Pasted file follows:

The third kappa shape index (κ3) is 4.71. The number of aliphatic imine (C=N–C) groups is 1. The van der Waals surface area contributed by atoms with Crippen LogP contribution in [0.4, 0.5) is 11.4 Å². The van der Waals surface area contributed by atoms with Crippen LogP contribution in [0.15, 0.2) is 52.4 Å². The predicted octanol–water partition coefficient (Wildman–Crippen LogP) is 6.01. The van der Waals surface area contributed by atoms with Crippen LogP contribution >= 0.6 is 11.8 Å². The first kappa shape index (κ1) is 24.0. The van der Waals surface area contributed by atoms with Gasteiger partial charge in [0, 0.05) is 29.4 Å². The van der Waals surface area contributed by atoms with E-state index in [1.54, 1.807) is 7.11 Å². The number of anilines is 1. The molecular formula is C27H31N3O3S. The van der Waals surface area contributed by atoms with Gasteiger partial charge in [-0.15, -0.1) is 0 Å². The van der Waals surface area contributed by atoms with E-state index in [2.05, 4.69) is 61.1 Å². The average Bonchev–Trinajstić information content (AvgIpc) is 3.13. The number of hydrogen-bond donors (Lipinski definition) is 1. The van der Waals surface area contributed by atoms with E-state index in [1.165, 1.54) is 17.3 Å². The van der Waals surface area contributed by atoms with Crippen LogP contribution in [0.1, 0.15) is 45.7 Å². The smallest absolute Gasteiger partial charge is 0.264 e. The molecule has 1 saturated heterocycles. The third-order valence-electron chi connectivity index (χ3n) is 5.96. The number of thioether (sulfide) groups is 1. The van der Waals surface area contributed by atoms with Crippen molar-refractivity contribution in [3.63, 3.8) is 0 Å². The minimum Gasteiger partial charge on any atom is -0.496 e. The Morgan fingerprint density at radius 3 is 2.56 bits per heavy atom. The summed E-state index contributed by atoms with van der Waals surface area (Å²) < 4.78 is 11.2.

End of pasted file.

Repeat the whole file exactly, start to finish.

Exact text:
The third kappa shape index (κ3) is 4.71. The number of aliphatic imine (C=N–C) groups is 1. The van der Waals surface area contributed by atoms with Crippen LogP contribution in [0.4, 0.5) is 11.4 Å². The van der Waals surface area contributed by atoms with Crippen LogP contribution in [0.15, 0.2) is 52.4 Å². The predicted octanol–water partition coefficient (Wildman–Crippen LogP) is 6.01. The van der Waals surface area contributed by atoms with Crippen LogP contribution >= 0.6 is 11.8 Å². The first kappa shape index (κ1) is 24.0. The van der Waals surface area contributed by atoms with Gasteiger partial charge in [0, 0.05) is 29.4 Å². The van der Waals surface area contributed by atoms with E-state index in [1.54, 1.807) is 7.11 Å². The number of anilines is 1. The molecular formula is C27H31N3O3S. The van der Waals surface area contributed by atoms with Gasteiger partial charge in [-0.15, -0.1) is 0 Å². The van der Waals surface area contributed by atoms with E-state index in [2.05, 4.69) is 61.1 Å². The average Bonchev–Trinajstić information content (AvgIpc) is 3.13. The number of hydrogen-bond donors (Lipinski definition) is 1. The van der Waals surface area contributed by atoms with E-state index in [1.165, 1.54) is 17.3 Å². The van der Waals surface area contributed by atoms with Crippen LogP contribution in [0.1, 0.15) is 45.7 Å². The smallest absolute Gasteiger partial charge is 0.264 e. The molecule has 1 saturated heterocycles. The third-order valence-electron chi connectivity index (χ3n) is 5.96. The number of thioether (sulfide) groups is 1. The van der Waals surface area contributed by atoms with Crippen molar-refractivity contribution in [3.63, 3.8) is 0 Å². The minimum Gasteiger partial charge on any atom is -0.496 e. The Morgan fingerprint density at radius 3 is 2.56 bits per heavy atom. The summed E-state index contributed by atoms with van der Waals surface area (Å²) < 4.78 is 11.2.